What is the difference between a native and a non-native plant?
- Native plants are those that have evolved in a certain region, ecosystem or habitat without any direct or indirect human influence. They may also be called "indigenous" plants.
- Non-native plants, which may also be called "exotic" or "introduced," appear in locations through human influence, whether direct or indirect, intentional or unintentional. In the United States, many invasive plants were brought accidentally in shipments of grains. Russian olive, on the other hand, was intentionally brought to act as windbreaks in agricultural fields. Myrtle spurge and bachelor buttons, both Eurasia, were introduced as a ornamental garden plants and have since escaped into natural and open areas.
What makes a plant invasive?
Invasive plants are aggressive spreaders and/or prolific reproducers, which can adapt to a variety of conditions and have few natural controls in their new habitat. The animals, birds, insects, and fungi that controlled them in their native habitat are absent. They are difficult to control or eliminate once established. In certain situations, such as over-grazed pastures, even native plants can become invasive.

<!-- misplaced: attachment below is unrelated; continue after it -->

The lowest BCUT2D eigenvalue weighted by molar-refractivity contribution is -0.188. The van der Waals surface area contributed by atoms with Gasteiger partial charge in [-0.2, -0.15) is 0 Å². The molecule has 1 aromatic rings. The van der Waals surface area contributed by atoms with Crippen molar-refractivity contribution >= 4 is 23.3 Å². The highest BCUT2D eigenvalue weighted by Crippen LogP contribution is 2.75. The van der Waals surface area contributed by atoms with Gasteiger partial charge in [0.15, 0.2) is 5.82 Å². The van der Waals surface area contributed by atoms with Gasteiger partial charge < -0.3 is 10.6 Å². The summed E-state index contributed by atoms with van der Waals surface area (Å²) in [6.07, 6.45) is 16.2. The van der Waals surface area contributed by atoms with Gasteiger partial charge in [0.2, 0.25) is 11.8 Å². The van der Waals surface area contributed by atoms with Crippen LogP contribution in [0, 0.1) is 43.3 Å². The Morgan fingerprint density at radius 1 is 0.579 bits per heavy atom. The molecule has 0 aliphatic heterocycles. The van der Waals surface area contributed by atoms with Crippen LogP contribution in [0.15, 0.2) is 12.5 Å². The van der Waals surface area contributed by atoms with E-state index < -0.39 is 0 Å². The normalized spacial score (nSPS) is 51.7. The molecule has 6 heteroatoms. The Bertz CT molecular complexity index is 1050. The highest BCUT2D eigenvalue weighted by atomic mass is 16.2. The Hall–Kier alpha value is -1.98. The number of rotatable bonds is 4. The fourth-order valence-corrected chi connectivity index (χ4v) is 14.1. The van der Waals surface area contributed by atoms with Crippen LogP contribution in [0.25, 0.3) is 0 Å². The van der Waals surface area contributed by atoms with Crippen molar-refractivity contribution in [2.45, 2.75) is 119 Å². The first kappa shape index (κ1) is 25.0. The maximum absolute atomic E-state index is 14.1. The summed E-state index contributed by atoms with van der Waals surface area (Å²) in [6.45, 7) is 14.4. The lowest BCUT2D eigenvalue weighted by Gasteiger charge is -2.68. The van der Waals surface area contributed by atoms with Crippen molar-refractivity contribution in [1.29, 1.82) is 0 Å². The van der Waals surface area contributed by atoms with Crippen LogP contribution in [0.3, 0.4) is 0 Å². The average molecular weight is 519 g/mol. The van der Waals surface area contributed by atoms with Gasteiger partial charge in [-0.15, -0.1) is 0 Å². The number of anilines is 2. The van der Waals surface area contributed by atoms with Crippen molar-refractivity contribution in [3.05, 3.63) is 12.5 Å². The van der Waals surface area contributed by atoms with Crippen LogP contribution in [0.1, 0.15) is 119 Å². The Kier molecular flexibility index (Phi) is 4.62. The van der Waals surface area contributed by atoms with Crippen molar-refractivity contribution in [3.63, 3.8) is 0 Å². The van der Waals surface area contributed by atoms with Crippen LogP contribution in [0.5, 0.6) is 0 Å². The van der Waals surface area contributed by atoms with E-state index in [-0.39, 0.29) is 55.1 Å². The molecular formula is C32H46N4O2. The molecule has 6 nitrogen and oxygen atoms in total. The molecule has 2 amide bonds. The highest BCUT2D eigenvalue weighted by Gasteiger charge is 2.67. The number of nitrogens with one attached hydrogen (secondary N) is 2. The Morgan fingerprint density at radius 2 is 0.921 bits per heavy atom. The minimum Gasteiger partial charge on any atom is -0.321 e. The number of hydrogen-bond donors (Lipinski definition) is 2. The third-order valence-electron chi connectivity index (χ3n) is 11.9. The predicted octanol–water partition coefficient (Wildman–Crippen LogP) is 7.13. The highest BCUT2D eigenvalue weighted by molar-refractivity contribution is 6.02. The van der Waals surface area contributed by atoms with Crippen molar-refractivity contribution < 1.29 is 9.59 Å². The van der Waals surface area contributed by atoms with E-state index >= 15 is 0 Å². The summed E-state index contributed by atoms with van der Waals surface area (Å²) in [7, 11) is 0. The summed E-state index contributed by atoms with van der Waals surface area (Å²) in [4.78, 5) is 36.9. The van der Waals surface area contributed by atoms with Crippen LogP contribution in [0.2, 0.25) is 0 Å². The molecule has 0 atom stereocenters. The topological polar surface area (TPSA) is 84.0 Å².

An invasive plant can be native, non-native, or noxious.
- When a population of native (or indigenous) plants becomes too dense, those plants may also be considered invasive, if they have a negative impact on the abundance or health of other populations of plants, insects, birds, or wildlife.
- Non-native plants are those that have been brought into an area by human activity, such as hiking, farming, ranching, or driving vehicles. This often occurs accidentally, but may also occur intentionally before the impact of introducing the new plant is known. This is the case with the Russian olive, myrtle spurge, and bachelor buttons.
- Both native and non-native plants can be considered noxious (a legal term assigned by federal, state, or county governments), if they are known to have a negative impact on agriculture, navigation, fish, wildlife, or public health. About half of all noxious weeds were garden escapees. Early detection and quick response is critical to slow their spread and protect weed-free areas. In Idaho, landowners are legally required to remove noxious plants.